|Date(s):||February 3, 1952|
|Location(s):||St. Louis, Missouri, United States.|
|Tag(s):||Civil Rights, Jim Crow, Segregation, josephine baker, Equality, Discrimination, radical woman, shero, salt and pepper, not nazi|
|Course:||“American Women's History,” Schreiner University|
|Rating:||5 (1 votes)|
“Ladies and gentlemen believe me when I say that it makes me profoundly happy...it makes my heart swell with pride to see in this beautiful audience tonight, salt and pepper...I mean by that colored and white brothers mingling.”1 Josephine Baker, famed exotic dancer, gave a powerful homecoming speech to St. Louis, on February 3, 1952, stating how proud she was to see a mixed audience of “salt and pepper.” This was a landmark moment, a mixing of races in complete defiance to the Jim Crow laws. She had been invited by many civil rights groups as well as John F. Kennedy to return to join in the effort to fight discrimination and racism that was seen a normal part of American life during this time. Josephine Baker loudly voiced dreams of equality and acted against discrimination throughout her carrier, and because of this she was viewed as a radical by those opposed and “the FBI regarded Baker as a threat and a danger to America and America’s international image and reputation.” 2 Josephine was not conventional entertainer, with her opposing views to Jim Crow laws, the government saw her as a threat. The FBI was concerned with the promoting democracy and Josephine did not fit into this idea. She was accused on multiple occasions by the press of being a communist. Josephine met resistance in general public majority due to being an eccentric highly vocal black woman, but she was a hugely important figure in the fight against discrimination.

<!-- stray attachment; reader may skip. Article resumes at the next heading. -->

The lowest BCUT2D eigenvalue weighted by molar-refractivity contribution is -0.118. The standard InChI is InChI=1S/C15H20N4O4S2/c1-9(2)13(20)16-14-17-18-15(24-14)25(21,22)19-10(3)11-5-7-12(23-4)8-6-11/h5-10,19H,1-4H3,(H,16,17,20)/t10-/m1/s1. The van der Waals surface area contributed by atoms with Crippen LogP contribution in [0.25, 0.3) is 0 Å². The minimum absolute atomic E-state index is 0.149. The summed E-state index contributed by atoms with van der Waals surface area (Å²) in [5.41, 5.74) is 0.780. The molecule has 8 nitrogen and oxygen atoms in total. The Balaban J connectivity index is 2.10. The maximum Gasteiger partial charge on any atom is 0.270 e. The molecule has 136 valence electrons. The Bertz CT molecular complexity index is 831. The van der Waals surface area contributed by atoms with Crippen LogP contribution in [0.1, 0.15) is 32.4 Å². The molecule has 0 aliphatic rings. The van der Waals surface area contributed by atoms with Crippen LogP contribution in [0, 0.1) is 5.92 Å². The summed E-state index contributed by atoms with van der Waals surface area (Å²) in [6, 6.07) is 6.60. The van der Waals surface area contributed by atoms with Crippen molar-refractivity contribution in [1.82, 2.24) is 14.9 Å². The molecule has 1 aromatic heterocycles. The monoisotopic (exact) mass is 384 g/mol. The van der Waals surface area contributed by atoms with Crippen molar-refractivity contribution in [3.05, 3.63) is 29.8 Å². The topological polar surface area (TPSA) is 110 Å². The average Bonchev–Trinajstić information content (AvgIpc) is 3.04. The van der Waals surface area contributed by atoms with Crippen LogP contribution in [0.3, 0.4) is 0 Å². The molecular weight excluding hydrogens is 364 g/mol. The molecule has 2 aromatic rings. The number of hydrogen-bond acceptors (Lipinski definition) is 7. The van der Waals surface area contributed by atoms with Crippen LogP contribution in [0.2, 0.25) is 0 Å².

Baker’s return to St. Louis was a powerful moment, she was returning to her hometown from which she ran away from “because of the terror of discrimination.”1 She had vowed that she “would not appear in any city where her people could not come see her.”1 Baker was met with mixed reactions from the American public. Some felt she was a hero fighting for civil rights, while others believed she was a radical trying to promote equality between races because at this time segregation was view as part of normal. Her refusal to perform in segregated venues won her support from the NAACP. Both the American Press and the African American Press, “regarded [Baker] as eccentric and risqué and as a troublemaker who often articulated threatening political views.” 3 During the 1950s, she became more politicized, speaking out against discriminatory practices and “became labeled a threat to American democracy.”2 The FBI compiled extensive files, “constructing of Baker, they sexualized, racialized and politicized her, using the media sources which had participated in deconstructing of the star by rendering a polemical profile of Baker.” 2
Baker, theatrical and eloquent, voiced a warning to her St. Louis audience, “try to love one another before it is too late. Don’t let the same thing happen to America through hate and misunderstanding that happened to Germany.” 1 Baker never backed down and voiced against what she knew was wrong. She lived an unapologetic life, she stated, “I have been very proud of my start, because it has made me remain human.” 1 Josephine Baker died April 1975 leaving behind a legacy of triumph and challenged the American ideals of African American women.